File permissions problems are no longer a problem in the newest OS X release.
Repairing file permissions has long been a standard practice of many old-time Mac users. Debates have raged about its efficacy, but the bottom line is there's always been a way to do it in Apple's Disk Utility app, and if Apple lets you do it it, it must be okay, right? That changes with Disk Utility in El Capitan. Let's take a look.
"I was just shocked by Disk Utility changes. No more verify/repair permissions option or disk? Seems like it has no utility anymore."
S.G.'s talking about Disk Utility 15, the new version of Disk Utility included with OS X El Capitan. El Capitan was released on September 30, 2015.
El Capitan works with Macs built since 2007, so there's a good chance you're on a Mac that can run it, if you aren't already. There are a lot of productivity and performance enhancements this time around, so make sure to check out Rene's review for more details:
Disk Utility is an essential tool in the Utilities folder, but if you've never gone near it, not to worry — many Mac users never do. But if you've had to reformat or repartition a hard drive, mount or create a disc image, repair disk permissions or perform other disk "first aid," you have probably opened it.
S.G. noticed that there's no option anymore to verify or repair disk permissions. But that doesn't mean Disk Utility has been hobbled. That's because El Capitan makes some essential changes to the way it handles files.
Manual disk permission repair simply isn't necessary anymore. El Capitan automatically repairs file permissions during software updates and changes. So don't worry that the repair permissions option isn't available in Disk Utility anymore. It's become redundant, thanks to improved file integrity in El Cap.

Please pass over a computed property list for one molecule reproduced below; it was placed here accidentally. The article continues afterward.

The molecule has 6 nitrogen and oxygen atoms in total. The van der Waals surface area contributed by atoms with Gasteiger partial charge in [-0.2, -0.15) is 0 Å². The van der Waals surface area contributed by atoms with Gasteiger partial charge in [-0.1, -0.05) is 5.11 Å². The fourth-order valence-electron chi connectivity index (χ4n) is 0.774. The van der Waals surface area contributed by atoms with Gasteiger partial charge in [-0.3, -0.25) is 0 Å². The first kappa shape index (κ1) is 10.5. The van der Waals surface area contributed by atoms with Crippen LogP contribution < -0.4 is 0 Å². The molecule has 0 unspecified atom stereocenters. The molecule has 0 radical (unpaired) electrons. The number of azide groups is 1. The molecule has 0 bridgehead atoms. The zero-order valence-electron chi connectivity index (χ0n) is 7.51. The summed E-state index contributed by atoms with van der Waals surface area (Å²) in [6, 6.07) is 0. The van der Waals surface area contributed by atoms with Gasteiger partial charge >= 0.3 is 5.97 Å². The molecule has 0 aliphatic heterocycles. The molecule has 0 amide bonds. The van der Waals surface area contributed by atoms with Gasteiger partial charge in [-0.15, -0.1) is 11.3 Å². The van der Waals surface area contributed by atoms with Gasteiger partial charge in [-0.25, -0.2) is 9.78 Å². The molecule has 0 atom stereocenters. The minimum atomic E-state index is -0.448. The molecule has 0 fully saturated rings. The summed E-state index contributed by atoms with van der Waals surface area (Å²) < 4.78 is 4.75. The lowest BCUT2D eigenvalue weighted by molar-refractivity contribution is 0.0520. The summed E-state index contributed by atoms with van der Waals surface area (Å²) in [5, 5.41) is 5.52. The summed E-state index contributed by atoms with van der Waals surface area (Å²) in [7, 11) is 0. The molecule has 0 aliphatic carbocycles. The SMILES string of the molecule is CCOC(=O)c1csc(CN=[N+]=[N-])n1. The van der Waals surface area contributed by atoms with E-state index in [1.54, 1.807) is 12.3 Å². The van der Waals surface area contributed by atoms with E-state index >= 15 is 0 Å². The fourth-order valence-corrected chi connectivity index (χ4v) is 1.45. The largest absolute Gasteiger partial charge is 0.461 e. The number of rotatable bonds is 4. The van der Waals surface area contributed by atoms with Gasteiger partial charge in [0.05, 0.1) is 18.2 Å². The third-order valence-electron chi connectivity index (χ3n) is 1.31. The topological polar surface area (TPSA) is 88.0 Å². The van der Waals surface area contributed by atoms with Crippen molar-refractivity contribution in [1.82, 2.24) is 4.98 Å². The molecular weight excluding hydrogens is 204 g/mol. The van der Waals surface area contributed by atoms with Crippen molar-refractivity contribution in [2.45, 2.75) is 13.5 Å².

Honestly, it was an open question if repairing file permissions has had a real benefit, at least for the past few releases of OS X. It was one of those old-school remedies that was offered as a cure-all for all sorts of problems, but rarely actually did anything.
Users of Macs before the modern age may remember "rebuild your Desktop" as a common troubleshooting refrain. "Repair disk permissions" has likewise been relegated to the trash-heap of history.
As an aside, Disk Utility looks very different in El Capitan than it did in previous OS X releases. Here's a screenshot of what Disk Utility looked like in Yosemite:
And here's what it looks like now:
So much of El Capitan's focus has been to improve efficiency and performance. This is evident in Disk Utility, too. The interface has been reworked to be clearer and more straightforward, and the application's functions are all available at the press of a button.
If you have a need to use Disk Utility, feel free to snoop around and check out the changes in El Capitan. You may be impressed by its simplified interface and improved easy of use. If not, don't worry about it. Most of us can continue to use our Macs quite happily without ever messing with it.